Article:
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Cuccinelli, campus cop
The A.G. uses little discretion in going after a former U.Va. professor

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Date published: 5/9/2010

FIT, confident, and eager, Virginia Attorney General Ken Cuccinelli always looks ready to fight for the light-heavyweight title. That's a good quality in the state's top law-enforcement official. Alas, regarding former U.Va. professor Michael Mann, a leading theorist of manmade global warming, Mr. Cuccinelli seems to have taken up a less appropriate sport: fishing. Says he to The Washington Post:

"In light of the Climategate e-mails"--intercepted messages at East Anglia University's Climate Research Unit revealing that global-warming researchers suppressed data counterindicative of human-caused climate change--"there does seem to at least be an argument to be made that a course was undertaken by some of the individuals involved, including potentially Michael Mann, where they were steering a course to reach a conclusion."

"Does seem." "At least." "An argument to be made." "Potentially Michael Mann." On this hey-it's-not-impossible basis, Mr. Cuccinelli launches an expensive and disruptive fishing expedition at U.Va. to harpoon the great white whale of global-warming deception? At least the first Captain Ahab had actually seen Moby Dick.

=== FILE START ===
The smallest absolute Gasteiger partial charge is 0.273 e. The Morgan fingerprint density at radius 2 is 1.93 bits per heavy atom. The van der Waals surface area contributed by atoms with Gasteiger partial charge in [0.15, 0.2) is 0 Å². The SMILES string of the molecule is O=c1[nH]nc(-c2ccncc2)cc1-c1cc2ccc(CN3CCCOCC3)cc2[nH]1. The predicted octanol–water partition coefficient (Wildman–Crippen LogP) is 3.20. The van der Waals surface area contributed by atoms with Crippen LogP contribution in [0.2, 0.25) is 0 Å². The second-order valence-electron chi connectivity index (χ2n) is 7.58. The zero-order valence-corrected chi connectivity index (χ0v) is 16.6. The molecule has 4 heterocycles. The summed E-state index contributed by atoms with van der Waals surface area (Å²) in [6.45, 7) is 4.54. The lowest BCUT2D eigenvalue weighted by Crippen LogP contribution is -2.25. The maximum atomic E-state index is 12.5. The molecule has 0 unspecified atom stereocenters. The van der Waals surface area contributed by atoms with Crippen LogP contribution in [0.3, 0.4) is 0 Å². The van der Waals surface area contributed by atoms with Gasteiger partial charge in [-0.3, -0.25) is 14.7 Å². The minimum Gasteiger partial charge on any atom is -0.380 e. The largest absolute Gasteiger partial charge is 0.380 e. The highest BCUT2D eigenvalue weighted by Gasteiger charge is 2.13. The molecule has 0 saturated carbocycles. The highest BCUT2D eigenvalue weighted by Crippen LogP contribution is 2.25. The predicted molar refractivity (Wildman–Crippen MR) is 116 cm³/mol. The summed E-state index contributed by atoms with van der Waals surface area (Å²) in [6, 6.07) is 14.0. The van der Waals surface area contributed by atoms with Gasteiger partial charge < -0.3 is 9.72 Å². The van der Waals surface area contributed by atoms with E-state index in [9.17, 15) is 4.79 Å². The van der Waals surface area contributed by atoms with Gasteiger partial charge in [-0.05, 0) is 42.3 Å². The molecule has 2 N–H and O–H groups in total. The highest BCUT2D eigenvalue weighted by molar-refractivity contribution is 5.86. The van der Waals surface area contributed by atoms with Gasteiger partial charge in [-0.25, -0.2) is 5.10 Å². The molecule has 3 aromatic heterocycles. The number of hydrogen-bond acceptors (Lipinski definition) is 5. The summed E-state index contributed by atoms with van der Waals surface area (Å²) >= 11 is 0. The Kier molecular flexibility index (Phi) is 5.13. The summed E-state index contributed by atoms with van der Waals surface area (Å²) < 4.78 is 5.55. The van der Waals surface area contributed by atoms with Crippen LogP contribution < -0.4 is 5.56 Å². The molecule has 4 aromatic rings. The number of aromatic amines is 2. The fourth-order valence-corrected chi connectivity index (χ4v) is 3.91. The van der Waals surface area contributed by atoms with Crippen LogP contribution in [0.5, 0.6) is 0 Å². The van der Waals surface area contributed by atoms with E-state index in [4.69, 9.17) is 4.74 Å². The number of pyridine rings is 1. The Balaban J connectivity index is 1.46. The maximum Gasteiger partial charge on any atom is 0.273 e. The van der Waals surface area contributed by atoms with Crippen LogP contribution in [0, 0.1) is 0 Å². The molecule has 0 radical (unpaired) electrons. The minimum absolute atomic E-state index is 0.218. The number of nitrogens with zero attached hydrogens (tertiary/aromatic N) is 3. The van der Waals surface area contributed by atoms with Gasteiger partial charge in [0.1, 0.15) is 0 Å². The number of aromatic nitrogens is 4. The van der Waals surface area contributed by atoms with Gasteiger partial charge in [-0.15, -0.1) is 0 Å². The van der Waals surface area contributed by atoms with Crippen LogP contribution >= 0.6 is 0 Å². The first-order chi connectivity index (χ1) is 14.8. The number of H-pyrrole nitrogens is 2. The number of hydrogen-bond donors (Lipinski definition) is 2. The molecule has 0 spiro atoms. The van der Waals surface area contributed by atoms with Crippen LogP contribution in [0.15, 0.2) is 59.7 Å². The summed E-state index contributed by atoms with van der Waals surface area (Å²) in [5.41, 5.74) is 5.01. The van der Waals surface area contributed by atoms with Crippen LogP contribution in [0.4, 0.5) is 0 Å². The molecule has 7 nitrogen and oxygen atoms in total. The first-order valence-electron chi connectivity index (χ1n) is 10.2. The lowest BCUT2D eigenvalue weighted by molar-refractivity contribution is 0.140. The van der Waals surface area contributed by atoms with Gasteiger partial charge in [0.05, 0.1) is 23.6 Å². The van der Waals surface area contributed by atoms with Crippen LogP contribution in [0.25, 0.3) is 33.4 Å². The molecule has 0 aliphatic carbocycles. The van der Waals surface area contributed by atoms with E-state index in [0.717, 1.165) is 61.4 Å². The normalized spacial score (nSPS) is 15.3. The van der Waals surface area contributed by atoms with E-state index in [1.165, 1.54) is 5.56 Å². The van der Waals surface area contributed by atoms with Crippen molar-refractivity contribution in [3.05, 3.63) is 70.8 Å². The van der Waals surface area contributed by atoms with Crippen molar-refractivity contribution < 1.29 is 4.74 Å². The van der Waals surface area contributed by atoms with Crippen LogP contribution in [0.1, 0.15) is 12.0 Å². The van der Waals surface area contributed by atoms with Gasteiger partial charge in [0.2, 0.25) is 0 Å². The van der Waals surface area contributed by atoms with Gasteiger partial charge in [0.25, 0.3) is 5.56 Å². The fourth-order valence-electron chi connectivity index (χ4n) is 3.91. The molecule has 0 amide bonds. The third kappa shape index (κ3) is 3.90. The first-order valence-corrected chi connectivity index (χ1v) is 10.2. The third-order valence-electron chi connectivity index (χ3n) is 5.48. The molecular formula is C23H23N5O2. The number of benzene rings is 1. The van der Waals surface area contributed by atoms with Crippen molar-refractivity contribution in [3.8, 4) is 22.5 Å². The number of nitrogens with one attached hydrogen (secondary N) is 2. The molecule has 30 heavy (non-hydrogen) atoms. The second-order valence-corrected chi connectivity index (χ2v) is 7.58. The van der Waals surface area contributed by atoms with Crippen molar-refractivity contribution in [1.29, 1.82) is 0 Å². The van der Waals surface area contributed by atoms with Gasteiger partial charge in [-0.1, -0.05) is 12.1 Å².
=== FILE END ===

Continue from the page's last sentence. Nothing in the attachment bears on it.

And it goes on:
No one disputes that the A.G. is acting lawfully. The 2002 Fraud Against Taxpayers Act can assess civil penalties on state employees who stoop to funny business to secure public funds. Mr. Mann, who got almost a half-million dollars in state research grants while on the U.Va. payroll from 1999 to 2005, helped create the dramatic 1,000-year "hockey stick graph," which shows a sudden jump in global temperatures starting in the mid-20th century. The Intergovernmental Panel on Climate Change cited the graph in its U.N. report warning of planetary calamity. East Anglia is a bank of IPCC data--some now tainted, and some supplied by Mr. Mann while at U.Va. Those connections were all the wind Mr. Cuccinelli needed to fill his investigatory sails.


Did Mr. Mann cook data to secure Virginia taxpayer funding, with which he produced more climate-change hooey? That evidently is Mr. Cuccinelli's hunch. But there are two arguments against his demand that U.Va. turn over voluminous e-mails between Mr. Mann and more than 40 other scientists, supporting materials for the grant requests, and other documents.

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